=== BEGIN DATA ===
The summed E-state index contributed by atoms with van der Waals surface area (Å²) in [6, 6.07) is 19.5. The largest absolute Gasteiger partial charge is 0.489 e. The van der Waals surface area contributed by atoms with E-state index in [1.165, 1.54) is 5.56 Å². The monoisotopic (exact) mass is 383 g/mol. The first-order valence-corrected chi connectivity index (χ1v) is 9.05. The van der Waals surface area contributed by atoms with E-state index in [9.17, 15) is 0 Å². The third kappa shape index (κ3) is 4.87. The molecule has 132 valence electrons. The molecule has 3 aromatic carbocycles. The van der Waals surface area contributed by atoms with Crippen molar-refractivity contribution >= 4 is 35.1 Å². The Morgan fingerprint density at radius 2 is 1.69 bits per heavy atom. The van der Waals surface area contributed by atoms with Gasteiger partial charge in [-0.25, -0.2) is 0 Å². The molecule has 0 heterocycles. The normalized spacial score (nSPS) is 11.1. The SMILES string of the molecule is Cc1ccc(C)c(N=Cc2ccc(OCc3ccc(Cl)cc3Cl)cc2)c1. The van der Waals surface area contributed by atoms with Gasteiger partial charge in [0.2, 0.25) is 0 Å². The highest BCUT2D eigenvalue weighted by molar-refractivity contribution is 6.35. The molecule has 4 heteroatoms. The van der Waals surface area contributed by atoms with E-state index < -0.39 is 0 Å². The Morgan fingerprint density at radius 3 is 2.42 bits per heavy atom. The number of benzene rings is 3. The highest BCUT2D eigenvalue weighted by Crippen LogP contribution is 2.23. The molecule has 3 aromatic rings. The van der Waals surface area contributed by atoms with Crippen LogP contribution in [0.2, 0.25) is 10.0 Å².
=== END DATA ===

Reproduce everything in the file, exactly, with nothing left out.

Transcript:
The summed E-state index contributed by atoms with van der Waals surface area (Å²) in [6, 6.07) is 19.5. The largest absolute Gasteiger partial charge is 0.489 e. The van der Waals surface area contributed by atoms with E-state index in [1.165, 1.54) is 5.56 Å². The monoisotopic (exact) mass is 383 g/mol. The first-order valence-corrected chi connectivity index (χ1v) is 9.05. The van der Waals surface area contributed by atoms with E-state index in [9.17, 15) is 0 Å². The third kappa shape index (κ3) is 4.87. The molecule has 132 valence electrons. The molecule has 3 aromatic carbocycles. The van der Waals surface area contributed by atoms with Crippen molar-refractivity contribution >= 4 is 35.1 Å². The Morgan fingerprint density at radius 2 is 1.69 bits per heavy atom. The van der Waals surface area contributed by atoms with Gasteiger partial charge in [-0.25, -0.2) is 0 Å². The molecule has 0 heterocycles. The normalized spacial score (nSPS) is 11.1. The SMILES string of the molecule is Cc1ccc(C)c(N=Cc2ccc(OCc3ccc(Cl)cc3Cl)cc2)c1. The van der Waals surface area contributed by atoms with Gasteiger partial charge in [0.2, 0.25) is 0 Å². The highest BCUT2D eigenvalue weighted by molar-refractivity contribution is 6.35. The molecule has 4 heteroatoms. The van der Waals surface area contributed by atoms with E-state index < -0.39 is 0 Å². The Morgan fingerprint density at radius 3 is 2.42 bits per heavy atom. The number of benzene rings is 3. The highest BCUT2D eigenvalue weighted by Crippen LogP contribution is 2.23. The molecule has 3 aromatic rings. The van der Waals surface area contributed by atoms with Crippen LogP contribution in [0.2, 0.25) is 10.0 Å².